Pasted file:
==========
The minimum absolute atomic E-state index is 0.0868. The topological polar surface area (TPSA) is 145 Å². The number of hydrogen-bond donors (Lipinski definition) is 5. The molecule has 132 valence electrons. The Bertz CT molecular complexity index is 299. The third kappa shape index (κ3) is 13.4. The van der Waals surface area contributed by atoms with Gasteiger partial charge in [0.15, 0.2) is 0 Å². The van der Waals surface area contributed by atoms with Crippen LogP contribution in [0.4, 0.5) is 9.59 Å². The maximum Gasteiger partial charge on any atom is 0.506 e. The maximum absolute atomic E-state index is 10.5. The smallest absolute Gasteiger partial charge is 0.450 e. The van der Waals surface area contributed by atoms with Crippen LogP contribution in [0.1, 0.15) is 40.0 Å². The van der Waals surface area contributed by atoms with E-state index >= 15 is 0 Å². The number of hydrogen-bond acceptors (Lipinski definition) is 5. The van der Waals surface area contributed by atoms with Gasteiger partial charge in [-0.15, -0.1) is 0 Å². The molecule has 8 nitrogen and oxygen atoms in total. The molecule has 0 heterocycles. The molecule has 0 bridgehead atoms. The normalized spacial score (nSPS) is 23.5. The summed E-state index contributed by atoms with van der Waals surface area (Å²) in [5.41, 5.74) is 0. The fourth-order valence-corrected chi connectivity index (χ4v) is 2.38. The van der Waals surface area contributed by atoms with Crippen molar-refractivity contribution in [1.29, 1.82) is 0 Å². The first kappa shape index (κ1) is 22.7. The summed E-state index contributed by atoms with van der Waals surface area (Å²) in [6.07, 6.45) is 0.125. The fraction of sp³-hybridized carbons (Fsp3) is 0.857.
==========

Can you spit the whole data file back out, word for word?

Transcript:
The minimum absolute atomic E-state index is 0.0868. The topological polar surface area (TPSA) is 145 Å². The number of hydrogen-bond donors (Lipinski definition) is 5. The molecule has 132 valence electrons. The Bertz CT molecular complexity index is 299. The third kappa shape index (κ3) is 13.4. The van der Waals surface area contributed by atoms with Gasteiger partial charge in [0.15, 0.2) is 0 Å². The van der Waals surface area contributed by atoms with Crippen LogP contribution in [0.4, 0.5) is 9.59 Å². The maximum Gasteiger partial charge on any atom is 0.506 e. The maximum absolute atomic E-state index is 10.5. The smallest absolute Gasteiger partial charge is 0.450 e. The van der Waals surface area contributed by atoms with Crippen LogP contribution in [0.1, 0.15) is 40.0 Å². The van der Waals surface area contributed by atoms with E-state index >= 15 is 0 Å². The number of hydrogen-bond acceptors (Lipinski definition) is 5. The van der Waals surface area contributed by atoms with Gasteiger partial charge in [-0.15, -0.1) is 0 Å². The molecule has 8 nitrogen and oxygen atoms in total. The molecule has 0 heterocycles. The molecule has 0 bridgehead atoms. The normalized spacial score (nSPS) is 23.5. The summed E-state index contributed by atoms with van der Waals surface area (Å²) in [5.41, 5.74) is 0. The fourth-order valence-corrected chi connectivity index (χ4v) is 2.38. The van der Waals surface area contributed by atoms with Crippen molar-refractivity contribution in [1.29, 1.82) is 0 Å². The first kappa shape index (κ1) is 22.7. The summed E-state index contributed by atoms with van der Waals surface area (Å²) in [6.07, 6.45) is 0.125. The fraction of sp³-hybridized carbons (Fsp3) is 0.857.